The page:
“Shitty.” His voice was more hoarse-sounding than usual which made her wonder if he’d been doing most of the hollering even though that was unlike him. He was more the strong, silent type. Or the closed-off, brooding type.
Her chest tightened. Was the shop in financial trouble? Had the decision to expand into car restoration and the recent upgrades been too much of a strain? Oh God, were they going to fire her?
Where would she go? She didn’t want to start over. Not again. Not when she’d finally found somewhere to settle for longer than a few months. Even though the Abbotts weren’t her family, they were all she had. They drove each other crazy more often than not, but at least they’d stuck together and had each other’s backs.
Unfortunately, she was the odd woman out in the equation. She straightened and faced him. “Am I being fired?”
“What?” Finally, he turned his attention to her. “Of course you’re not fired. Where would you get that idea?”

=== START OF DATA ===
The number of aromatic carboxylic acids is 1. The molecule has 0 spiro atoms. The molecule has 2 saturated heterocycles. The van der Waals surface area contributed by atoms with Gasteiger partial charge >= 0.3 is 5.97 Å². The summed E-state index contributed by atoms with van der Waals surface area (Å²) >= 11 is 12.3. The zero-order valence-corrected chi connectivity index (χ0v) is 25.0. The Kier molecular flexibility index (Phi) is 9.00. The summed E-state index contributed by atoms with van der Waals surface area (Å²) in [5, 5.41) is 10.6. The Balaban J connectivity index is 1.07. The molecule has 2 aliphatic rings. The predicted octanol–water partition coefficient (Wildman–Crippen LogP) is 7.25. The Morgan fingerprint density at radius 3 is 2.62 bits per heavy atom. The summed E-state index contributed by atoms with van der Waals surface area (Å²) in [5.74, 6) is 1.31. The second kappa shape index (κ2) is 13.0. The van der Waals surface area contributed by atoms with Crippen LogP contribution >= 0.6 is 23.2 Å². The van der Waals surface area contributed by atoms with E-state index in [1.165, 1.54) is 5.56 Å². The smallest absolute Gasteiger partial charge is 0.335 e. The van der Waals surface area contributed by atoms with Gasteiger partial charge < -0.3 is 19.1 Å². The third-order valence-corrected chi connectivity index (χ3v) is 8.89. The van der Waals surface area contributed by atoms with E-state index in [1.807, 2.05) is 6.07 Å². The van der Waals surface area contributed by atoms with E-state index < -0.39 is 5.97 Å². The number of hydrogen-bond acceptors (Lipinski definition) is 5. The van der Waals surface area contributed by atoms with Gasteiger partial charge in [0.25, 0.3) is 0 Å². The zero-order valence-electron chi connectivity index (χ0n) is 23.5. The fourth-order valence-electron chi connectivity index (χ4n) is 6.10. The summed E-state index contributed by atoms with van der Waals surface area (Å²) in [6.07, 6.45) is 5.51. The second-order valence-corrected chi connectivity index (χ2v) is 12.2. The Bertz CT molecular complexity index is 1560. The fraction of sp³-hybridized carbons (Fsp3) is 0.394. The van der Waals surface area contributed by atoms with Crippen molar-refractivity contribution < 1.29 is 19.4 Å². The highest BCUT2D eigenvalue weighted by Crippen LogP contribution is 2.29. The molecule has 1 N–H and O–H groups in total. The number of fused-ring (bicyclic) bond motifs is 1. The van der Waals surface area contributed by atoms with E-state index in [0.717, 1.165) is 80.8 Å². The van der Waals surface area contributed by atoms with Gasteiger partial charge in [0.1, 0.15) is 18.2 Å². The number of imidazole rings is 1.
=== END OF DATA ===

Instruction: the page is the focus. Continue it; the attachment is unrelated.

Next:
She averted her face and pretended to work on something in the depths of the engine block. Her breath shuddered out. She didn’t want Jackson to know how important this job was to her. Without it—without the Abbotts—she would be alone again.
“What was all the arguing about then?” she asked.
“It was about Ford. Ford and his need for something big, something quick. Instead of being patient and building our reputation through hard, honest work, he wants fast cash and is threatening to sell out if we can’t buy him out.”
“Why can’t you and Wyatt and Mack pool your money and buy him out? That would solve a lot of problems.” Now that her job was safe for at least another day, she could turn her worry outward for Jackson. He was more than mad. The gamut of emotions that flashed through his typical stoicism came too fast for her to interpret, but his voice reflected betrayal.
“We put most of our ready cash into the shop, and we’re still repaying the loan for the addition. The question is, do we overextend ourselves for another loan, find Ford and appeal to whatever family loyalty he has left, or let things play out?”